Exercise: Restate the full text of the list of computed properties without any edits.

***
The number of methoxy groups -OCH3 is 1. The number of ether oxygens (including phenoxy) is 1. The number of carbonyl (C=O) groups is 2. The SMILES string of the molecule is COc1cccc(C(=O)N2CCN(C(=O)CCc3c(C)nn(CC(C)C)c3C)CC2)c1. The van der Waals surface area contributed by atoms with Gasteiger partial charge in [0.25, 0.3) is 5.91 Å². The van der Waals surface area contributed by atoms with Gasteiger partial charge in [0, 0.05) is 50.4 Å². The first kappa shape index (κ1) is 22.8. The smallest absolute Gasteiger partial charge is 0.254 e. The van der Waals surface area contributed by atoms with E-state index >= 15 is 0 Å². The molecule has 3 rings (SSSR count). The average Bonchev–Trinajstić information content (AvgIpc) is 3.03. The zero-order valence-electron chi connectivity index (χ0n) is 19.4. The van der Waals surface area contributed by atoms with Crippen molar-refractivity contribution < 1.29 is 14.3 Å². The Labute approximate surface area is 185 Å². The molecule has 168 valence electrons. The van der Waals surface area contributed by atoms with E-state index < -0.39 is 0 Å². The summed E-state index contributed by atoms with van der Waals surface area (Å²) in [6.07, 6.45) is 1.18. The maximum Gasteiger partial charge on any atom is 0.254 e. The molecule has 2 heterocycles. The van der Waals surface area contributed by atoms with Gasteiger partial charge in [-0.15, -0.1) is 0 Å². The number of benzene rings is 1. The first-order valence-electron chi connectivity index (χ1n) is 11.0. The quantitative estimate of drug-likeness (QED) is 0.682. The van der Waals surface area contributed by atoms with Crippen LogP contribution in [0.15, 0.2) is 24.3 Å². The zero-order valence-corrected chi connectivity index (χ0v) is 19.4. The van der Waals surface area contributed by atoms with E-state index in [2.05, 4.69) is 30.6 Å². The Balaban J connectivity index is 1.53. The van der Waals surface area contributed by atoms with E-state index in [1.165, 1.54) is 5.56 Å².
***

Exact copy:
The number of methoxy groups -OCH3 is 1. The number of ether oxygens (including phenoxy) is 1. The number of carbonyl (C=O) groups is 2. The SMILES string of the molecule is COc1cccc(C(=O)N2CCN(C(=O)CCc3c(C)nn(CC(C)C)c3C)CC2)c1. The van der Waals surface area contributed by atoms with Gasteiger partial charge in [0.25, 0.3) is 5.91 Å². The van der Waals surface area contributed by atoms with Gasteiger partial charge in [0, 0.05) is 50.4 Å². The first kappa shape index (κ1) is 22.8. The smallest absolute Gasteiger partial charge is 0.254 e. The van der Waals surface area contributed by atoms with E-state index >= 15 is 0 Å². The molecule has 3 rings (SSSR count). The average Bonchev–Trinajstić information content (AvgIpc) is 3.03. The zero-order valence-electron chi connectivity index (χ0n) is 19.4. The van der Waals surface area contributed by atoms with Crippen molar-refractivity contribution < 1.29 is 14.3 Å². The Labute approximate surface area is 185 Å². The molecule has 168 valence electrons. The van der Waals surface area contributed by atoms with E-state index < -0.39 is 0 Å². The summed E-state index contributed by atoms with van der Waals surface area (Å²) in [6.07, 6.45) is 1.18. The maximum Gasteiger partial charge on any atom is 0.254 e. The molecule has 2 heterocycles. The van der Waals surface area contributed by atoms with Gasteiger partial charge in [-0.15, -0.1) is 0 Å². The number of benzene rings is 1. The first-order valence-electron chi connectivity index (χ1n) is 11.0. The quantitative estimate of drug-likeness (QED) is 0.682. The van der Waals surface area contributed by atoms with Crippen LogP contribution in [0.15, 0.2) is 24.3 Å². The zero-order valence-corrected chi connectivity index (χ0v) is 19.4. The van der Waals surface area contributed by atoms with E-state index in [2.05, 4.69) is 30.6 Å². The Balaban J connectivity index is 1.53. The van der Waals surface area contributed by atoms with E-state index in [1.165, 1.54) is 5.56 Å².